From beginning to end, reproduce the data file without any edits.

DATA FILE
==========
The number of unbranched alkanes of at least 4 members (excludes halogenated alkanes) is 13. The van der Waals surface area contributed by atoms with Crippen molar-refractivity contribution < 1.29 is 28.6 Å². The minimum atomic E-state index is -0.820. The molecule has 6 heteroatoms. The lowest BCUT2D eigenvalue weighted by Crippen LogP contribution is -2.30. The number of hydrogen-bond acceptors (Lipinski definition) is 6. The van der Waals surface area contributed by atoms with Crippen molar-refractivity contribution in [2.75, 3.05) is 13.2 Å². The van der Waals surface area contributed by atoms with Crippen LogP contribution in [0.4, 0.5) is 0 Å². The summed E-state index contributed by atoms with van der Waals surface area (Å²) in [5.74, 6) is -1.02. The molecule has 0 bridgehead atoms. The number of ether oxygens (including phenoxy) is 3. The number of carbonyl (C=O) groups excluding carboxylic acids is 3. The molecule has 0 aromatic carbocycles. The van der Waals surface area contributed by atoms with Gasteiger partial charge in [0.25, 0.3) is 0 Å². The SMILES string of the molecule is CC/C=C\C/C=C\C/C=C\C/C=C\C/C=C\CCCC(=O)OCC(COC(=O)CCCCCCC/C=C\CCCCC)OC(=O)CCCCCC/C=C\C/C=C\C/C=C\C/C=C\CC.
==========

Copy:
The number of unbranched alkanes of at least 4 members (excludes halogenated alkanes) is 13. The van der Waals surface area contributed by atoms with Crippen molar-refractivity contribution < 1.29 is 28.6 Å². The minimum atomic E-state index is -0.820. The molecule has 6 heteroatoms. The lowest BCUT2D eigenvalue weighted by Crippen LogP contribution is -2.30. The number of hydrogen-bond acceptors (Lipinski definition) is 6. The van der Waals surface area contributed by atoms with Crippen molar-refractivity contribution in [2.75, 3.05) is 13.2 Å². The van der Waals surface area contributed by atoms with Crippen LogP contribution in [0.4, 0.5) is 0 Å². The summed E-state index contributed by atoms with van der Waals surface area (Å²) in [5.74, 6) is -1.02. The molecule has 0 bridgehead atoms. The number of ether oxygens (including phenoxy) is 3. The number of carbonyl (C=O) groups excluding carboxylic acids is 3. The molecule has 0 aromatic carbocycles. The van der Waals surface area contributed by atoms with Gasteiger partial charge in [0.25, 0.3) is 0 Å². The SMILES string of the molecule is CC/C=C\C/C=C\C/C=C\C/C=C\C/C=C\CCCC(=O)OCC(COC(=O)CCCCCCC/C=C\CCCCC)OC(=O)CCCCCC/C=C\C/C=C\C/C=C\C/C=C\CC.